• Ryan Kelly says:

        I’m not going to defend Ms. Moon, but I am much more disturbed by how the pro-law enforcement coverage by the local media of Ferguson’s case back in ’04-’05 helped convict him in the court of public opinion before his trial in the courts of law had even started. That’s often a problem in these cases, the Ken Burns documentary on the Central Park Five case well illustrates how the New York media contributed to things going horribly wrong there. I thought Tony Messenger’s most recent column was very revealing about the problem here. He talked about how he knew the prosecutor and lead detective personally, and suggested that their assurances helped convince him that Ryan Ferguson was guilty. That kind of coziness between reporters and law enforcement seems incompatible with the concept of the media as the fourth estate, does it not? Read this article, it declared Ryan Ferguson guilty on the eve of his trial. http://archive.columbiatribune.com/2005/oct/20051016pers001.asp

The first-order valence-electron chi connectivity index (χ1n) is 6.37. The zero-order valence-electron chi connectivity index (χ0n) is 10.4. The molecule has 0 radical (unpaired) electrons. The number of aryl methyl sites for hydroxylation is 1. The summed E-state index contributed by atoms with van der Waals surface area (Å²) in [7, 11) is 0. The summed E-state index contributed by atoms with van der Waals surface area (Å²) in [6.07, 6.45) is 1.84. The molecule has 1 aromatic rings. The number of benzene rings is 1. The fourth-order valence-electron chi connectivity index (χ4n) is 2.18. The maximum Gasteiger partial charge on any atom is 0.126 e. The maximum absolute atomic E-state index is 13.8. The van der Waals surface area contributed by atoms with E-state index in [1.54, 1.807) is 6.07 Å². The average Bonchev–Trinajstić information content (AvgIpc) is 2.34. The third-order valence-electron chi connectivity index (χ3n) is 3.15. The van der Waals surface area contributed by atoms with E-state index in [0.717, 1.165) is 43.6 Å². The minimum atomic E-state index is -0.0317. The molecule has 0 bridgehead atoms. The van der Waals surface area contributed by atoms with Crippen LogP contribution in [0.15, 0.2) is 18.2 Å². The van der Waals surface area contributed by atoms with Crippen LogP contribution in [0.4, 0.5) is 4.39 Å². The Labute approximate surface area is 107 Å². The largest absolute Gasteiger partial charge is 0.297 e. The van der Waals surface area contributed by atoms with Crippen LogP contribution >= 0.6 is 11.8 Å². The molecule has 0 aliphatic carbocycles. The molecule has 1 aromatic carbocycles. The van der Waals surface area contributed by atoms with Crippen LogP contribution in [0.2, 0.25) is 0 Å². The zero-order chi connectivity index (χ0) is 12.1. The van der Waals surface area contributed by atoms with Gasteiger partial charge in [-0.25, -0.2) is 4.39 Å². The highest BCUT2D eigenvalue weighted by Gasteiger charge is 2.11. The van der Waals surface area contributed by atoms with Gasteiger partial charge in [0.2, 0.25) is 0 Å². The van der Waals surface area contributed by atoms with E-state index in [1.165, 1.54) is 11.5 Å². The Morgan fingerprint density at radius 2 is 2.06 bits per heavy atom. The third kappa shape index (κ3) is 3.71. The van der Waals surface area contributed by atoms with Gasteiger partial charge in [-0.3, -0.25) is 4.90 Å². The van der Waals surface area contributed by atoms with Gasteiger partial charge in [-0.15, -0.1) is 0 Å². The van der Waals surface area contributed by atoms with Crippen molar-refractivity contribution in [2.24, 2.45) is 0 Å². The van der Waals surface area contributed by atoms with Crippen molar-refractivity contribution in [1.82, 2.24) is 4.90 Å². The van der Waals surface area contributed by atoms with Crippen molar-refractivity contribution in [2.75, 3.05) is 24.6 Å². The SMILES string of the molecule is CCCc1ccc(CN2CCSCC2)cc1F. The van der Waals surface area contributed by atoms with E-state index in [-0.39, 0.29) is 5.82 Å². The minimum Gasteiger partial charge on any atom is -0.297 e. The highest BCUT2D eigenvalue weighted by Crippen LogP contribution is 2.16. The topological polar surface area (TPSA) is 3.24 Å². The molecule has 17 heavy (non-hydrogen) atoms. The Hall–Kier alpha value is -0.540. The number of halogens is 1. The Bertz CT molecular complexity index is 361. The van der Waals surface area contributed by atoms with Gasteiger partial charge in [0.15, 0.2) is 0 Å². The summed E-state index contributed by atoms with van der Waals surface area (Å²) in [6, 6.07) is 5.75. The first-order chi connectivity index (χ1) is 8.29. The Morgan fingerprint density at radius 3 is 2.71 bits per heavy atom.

So while Ms. Moon may have crossed some lines she shouldn’t have, I don’t think a reporter being too celebratory over the correction of an obvious injustice is as troubling as the fact that the media can and often does play a role in bringing about these kinds of injustices in the first place.

  2. The thing that surprises me the most about Moon is that she doubled-down on her wrong assertions regarding the court ruling rather than seek to clarify. I’m sure she could have found a law professor at Wash U or Mizzou who could have explained it to her. Probably would have been a nice thing for her viewers, too. Our justice system is a big, complex beast, and she really missed an opportunity to educate her audience on how this runs much deeper than guilt or innocence.

  3. […] A debate about facts and ethics becomes a debate about hugging (Blog post) […]

  4. […] several interviews, and it was a natural outcome of a moment. The other example, the television reporter’s hug of Ryan Ferguson after a press conference, represents the other […]